Monitoring Wastewater Overflows and Bypasses

Hello Ward 8 Neighbours,

With the Chedoke Creek spill reminding us how precious our Hamilton Harbour and Cootes Paradise watersheds are, and with residents voicing their frustration at the lack of information available, the City of Hamilton has introduced a monitoring site  to inform the public of when a bypass is required and has happened.

For more details, please continue reading below…

Wastewater treatment bypass or combined sewer overflow (CSO) can occur in various ways:

  • Volume of storm water (rain and melting snow/ice) and wastewater exceeds the capacity of the sewer system, CSO storage tank or the wastewater treatment plants
  • When elevated lake levels cause lake water to back-feed into the wastewater collection system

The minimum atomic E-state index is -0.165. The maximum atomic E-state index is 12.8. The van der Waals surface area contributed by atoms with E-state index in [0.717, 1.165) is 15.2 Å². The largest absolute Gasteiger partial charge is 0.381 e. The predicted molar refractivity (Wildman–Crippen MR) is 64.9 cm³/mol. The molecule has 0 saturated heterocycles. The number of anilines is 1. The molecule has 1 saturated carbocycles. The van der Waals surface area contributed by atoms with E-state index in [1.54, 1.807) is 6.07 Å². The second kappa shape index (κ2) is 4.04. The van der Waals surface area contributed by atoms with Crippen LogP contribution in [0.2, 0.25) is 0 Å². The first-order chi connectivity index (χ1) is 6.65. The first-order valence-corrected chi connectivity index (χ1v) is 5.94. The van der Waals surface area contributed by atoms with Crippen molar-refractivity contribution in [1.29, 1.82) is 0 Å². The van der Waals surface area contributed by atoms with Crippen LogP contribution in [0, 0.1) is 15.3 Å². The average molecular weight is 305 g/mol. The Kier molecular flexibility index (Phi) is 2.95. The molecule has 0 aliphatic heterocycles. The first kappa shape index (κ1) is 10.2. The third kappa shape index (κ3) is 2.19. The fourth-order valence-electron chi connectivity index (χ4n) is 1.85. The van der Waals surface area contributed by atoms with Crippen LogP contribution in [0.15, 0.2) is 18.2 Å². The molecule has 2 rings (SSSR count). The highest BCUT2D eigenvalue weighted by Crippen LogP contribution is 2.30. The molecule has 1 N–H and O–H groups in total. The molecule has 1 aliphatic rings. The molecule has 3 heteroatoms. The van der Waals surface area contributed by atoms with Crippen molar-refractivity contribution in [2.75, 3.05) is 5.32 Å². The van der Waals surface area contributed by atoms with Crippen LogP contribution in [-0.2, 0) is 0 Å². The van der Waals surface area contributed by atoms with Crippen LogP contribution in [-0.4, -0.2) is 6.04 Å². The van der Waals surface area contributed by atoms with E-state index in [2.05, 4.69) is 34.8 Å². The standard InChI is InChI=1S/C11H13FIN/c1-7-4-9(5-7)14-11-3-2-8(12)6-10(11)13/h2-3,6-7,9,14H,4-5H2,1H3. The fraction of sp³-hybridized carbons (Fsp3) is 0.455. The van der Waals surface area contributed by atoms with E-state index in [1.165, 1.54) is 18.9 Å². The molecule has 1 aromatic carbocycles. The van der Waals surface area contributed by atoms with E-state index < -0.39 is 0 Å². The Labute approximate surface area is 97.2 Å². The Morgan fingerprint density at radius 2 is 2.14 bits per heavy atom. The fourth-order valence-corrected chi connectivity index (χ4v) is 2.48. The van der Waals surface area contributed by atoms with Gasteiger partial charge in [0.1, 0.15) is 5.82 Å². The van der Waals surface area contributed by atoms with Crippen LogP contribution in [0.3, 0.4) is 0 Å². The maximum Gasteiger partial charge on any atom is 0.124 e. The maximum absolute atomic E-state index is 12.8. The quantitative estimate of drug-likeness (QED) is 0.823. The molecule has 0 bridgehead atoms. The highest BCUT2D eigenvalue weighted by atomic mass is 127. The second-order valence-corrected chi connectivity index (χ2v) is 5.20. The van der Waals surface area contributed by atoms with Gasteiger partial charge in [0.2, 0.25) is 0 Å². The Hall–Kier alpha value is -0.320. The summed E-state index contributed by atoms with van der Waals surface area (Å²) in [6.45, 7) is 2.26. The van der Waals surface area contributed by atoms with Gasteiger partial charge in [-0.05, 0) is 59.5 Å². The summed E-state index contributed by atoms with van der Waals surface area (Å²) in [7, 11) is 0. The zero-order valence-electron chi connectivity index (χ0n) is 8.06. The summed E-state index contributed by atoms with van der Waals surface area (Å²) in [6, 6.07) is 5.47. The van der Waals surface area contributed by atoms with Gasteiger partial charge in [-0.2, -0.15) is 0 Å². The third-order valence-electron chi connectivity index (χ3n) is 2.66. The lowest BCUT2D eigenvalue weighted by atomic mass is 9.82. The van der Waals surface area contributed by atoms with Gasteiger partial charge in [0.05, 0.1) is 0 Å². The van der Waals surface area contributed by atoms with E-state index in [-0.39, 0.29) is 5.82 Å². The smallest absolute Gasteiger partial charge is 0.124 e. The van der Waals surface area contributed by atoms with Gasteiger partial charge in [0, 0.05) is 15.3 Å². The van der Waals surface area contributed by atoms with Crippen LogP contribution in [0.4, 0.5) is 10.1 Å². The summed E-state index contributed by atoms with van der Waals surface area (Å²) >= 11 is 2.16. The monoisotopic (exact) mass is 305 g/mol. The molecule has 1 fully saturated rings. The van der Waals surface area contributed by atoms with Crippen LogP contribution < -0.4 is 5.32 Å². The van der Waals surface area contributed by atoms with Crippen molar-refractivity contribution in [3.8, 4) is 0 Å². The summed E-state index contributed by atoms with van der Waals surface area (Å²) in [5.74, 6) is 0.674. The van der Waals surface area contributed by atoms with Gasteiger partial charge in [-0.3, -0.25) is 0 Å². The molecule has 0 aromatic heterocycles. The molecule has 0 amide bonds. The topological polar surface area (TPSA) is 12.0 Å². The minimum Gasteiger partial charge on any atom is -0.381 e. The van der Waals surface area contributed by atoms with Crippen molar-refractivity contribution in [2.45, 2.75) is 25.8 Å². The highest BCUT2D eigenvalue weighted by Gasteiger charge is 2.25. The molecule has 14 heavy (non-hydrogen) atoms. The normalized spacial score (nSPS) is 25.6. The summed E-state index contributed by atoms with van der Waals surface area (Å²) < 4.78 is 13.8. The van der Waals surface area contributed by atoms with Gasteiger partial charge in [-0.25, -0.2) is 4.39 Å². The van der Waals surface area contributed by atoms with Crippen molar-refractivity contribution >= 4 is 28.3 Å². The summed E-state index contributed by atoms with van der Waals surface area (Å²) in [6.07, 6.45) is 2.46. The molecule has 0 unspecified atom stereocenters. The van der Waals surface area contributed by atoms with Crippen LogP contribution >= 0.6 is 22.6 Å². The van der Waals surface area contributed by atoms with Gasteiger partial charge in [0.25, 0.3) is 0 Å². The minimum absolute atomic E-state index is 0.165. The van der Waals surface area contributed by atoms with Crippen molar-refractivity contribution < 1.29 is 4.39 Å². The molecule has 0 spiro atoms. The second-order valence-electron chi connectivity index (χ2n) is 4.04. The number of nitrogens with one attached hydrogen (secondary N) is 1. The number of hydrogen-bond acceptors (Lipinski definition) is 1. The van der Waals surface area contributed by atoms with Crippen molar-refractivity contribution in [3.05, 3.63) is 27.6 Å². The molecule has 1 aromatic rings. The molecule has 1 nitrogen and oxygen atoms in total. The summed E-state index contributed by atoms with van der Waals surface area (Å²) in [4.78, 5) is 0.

• Facilitate vital maintenance repairs at the treatment plant or at CSO plants

Wastewater Treatment Plant Operations staff monitor incoming flows and system/plant levels and make operational adjustments to the treatment processes as required.

Operations staff can initiate a bypass or CSO tank overflow event when the system is full to protect the system from infrastructure damage and to prevent basement and/or surface flooding.

The City of Hamilton has a complex network of systems involving various types of wastewater collection. Some networks are separated, others involve combined sewer systems. Separated systems are usually found in newer areas of the city, where as the older areas have combined systems, meaning that they are collecting household waste as well as rain/melt water.

Bypasses and CSO events are necessary to ensure that basements do not flood, as well as  to prevent surface flooding of roads and causing damage to Wastewater Treatment Plants.

To find out more about the city’s real-time monitoring page, click here.

Questions or concerns?

If you have any questions or concerns, you can contact our office here.



Councillor John-Paul Danko